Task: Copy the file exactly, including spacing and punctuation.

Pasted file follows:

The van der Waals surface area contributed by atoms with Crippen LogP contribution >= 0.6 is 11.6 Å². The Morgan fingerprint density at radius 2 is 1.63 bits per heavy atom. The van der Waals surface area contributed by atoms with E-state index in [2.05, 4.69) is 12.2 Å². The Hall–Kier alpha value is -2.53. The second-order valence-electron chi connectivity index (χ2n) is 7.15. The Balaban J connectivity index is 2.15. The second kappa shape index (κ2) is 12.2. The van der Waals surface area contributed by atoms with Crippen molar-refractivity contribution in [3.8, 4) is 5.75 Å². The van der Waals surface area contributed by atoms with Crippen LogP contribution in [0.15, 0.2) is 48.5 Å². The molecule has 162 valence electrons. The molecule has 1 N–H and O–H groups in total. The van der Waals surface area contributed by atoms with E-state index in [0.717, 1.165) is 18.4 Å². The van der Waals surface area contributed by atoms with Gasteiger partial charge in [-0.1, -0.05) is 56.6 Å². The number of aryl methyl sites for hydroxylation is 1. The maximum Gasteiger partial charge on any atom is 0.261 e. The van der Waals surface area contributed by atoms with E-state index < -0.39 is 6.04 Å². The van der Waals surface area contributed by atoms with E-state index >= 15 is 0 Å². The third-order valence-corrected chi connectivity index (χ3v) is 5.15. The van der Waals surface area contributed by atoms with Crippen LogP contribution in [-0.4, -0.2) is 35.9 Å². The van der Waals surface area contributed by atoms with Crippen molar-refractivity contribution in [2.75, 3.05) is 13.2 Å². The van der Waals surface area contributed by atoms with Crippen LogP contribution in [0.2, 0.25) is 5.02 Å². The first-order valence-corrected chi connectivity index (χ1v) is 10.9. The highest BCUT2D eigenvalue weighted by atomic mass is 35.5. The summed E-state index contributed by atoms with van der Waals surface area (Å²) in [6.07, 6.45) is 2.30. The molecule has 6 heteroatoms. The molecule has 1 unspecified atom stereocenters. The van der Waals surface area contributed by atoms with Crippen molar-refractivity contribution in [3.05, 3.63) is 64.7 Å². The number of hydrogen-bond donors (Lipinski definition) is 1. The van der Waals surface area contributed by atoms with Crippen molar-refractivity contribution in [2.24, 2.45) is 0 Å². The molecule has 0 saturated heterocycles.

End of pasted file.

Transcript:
The van der Waals surface area contributed by atoms with Crippen LogP contribution >= 0.6 is 11.6 Å². The Morgan fingerprint density at radius 2 is 1.63 bits per heavy atom. The van der Waals surface area contributed by atoms with E-state index in [2.05, 4.69) is 12.2 Å². The Hall–Kier alpha value is -2.53. The second-order valence-electron chi connectivity index (χ2n) is 7.15. The Balaban J connectivity index is 2.15. The second kappa shape index (κ2) is 12.2. The van der Waals surface area contributed by atoms with Crippen molar-refractivity contribution in [3.8, 4) is 5.75 Å². The van der Waals surface area contributed by atoms with Crippen LogP contribution in [0.15, 0.2) is 48.5 Å². The molecule has 162 valence electrons. The molecule has 1 N–H and O–H groups in total. The van der Waals surface area contributed by atoms with E-state index in [0.717, 1.165) is 18.4 Å². The van der Waals surface area contributed by atoms with Gasteiger partial charge in [-0.1, -0.05) is 56.6 Å². The number of aryl methyl sites for hydroxylation is 1. The maximum Gasteiger partial charge on any atom is 0.261 e. The van der Waals surface area contributed by atoms with E-state index < -0.39 is 6.04 Å². The van der Waals surface area contributed by atoms with E-state index >= 15 is 0 Å². The third-order valence-corrected chi connectivity index (χ3v) is 5.15. The van der Waals surface area contributed by atoms with Crippen LogP contribution in [-0.4, -0.2) is 35.9 Å². The van der Waals surface area contributed by atoms with Crippen molar-refractivity contribution in [2.75, 3.05) is 13.2 Å². The van der Waals surface area contributed by atoms with Crippen LogP contribution in [0.2, 0.25) is 5.02 Å². The first-order valence-corrected chi connectivity index (χ1v) is 10.9. The highest BCUT2D eigenvalue weighted by atomic mass is 35.5. The summed E-state index contributed by atoms with van der Waals surface area (Å²) in [6.07, 6.45) is 2.30. The molecule has 6 heteroatoms. The molecule has 1 unspecified atom stereocenters. The van der Waals surface area contributed by atoms with Crippen molar-refractivity contribution in [3.05, 3.63) is 64.7 Å². The number of hydrogen-bond donors (Lipinski definition) is 1. The van der Waals surface area contributed by atoms with Crippen molar-refractivity contribution in [2.24, 2.45) is 0 Å². The molecule has 0 saturated heterocycles.